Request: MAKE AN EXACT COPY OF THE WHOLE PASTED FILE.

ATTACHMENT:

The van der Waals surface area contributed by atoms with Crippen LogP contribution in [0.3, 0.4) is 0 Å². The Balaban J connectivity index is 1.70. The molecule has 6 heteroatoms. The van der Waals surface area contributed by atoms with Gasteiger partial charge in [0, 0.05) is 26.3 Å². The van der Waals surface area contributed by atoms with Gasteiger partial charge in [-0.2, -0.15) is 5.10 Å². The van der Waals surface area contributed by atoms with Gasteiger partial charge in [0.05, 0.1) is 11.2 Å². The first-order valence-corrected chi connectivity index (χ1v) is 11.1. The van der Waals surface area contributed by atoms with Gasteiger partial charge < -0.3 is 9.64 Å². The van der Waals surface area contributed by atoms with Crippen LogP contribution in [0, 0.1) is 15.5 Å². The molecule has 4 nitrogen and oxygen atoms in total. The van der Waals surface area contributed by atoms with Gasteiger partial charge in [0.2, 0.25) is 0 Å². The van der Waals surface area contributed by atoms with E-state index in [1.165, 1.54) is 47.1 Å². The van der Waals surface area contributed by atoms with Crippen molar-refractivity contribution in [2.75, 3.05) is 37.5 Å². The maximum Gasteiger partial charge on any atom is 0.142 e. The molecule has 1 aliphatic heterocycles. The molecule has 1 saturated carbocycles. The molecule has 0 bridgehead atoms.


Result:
The van der Waals surface area contributed by atoms with Crippen LogP contribution in [0.3, 0.4) is 0 Å². The Balaban J connectivity index is 1.70. The molecule has 6 heteroatoms. The van der Waals surface area contributed by atoms with Gasteiger partial charge in [0, 0.05) is 26.3 Å². The van der Waals surface area contributed by atoms with Gasteiger partial charge in [-0.2, -0.15) is 5.10 Å². The van der Waals surface area contributed by atoms with Gasteiger partial charge in [0.05, 0.1) is 11.2 Å². The first-order valence-corrected chi connectivity index (χ1v) is 11.1. The van der Waals surface area contributed by atoms with Gasteiger partial charge < -0.3 is 9.64 Å². The van der Waals surface area contributed by atoms with Crippen LogP contribution in [0, 0.1) is 15.5 Å². The molecule has 4 nitrogen and oxygen atoms in total. The van der Waals surface area contributed by atoms with Gasteiger partial charge in [0.2, 0.25) is 0 Å². The van der Waals surface area contributed by atoms with E-state index in [1.165, 1.54) is 47.1 Å². The van der Waals surface area contributed by atoms with Crippen molar-refractivity contribution in [2.75, 3.05) is 37.5 Å². The maximum Gasteiger partial charge on any atom is 0.142 e. The molecule has 1 aliphatic heterocycles. The molecule has 1 saturated carbocycles. The molecule has 0 bridgehead atoms.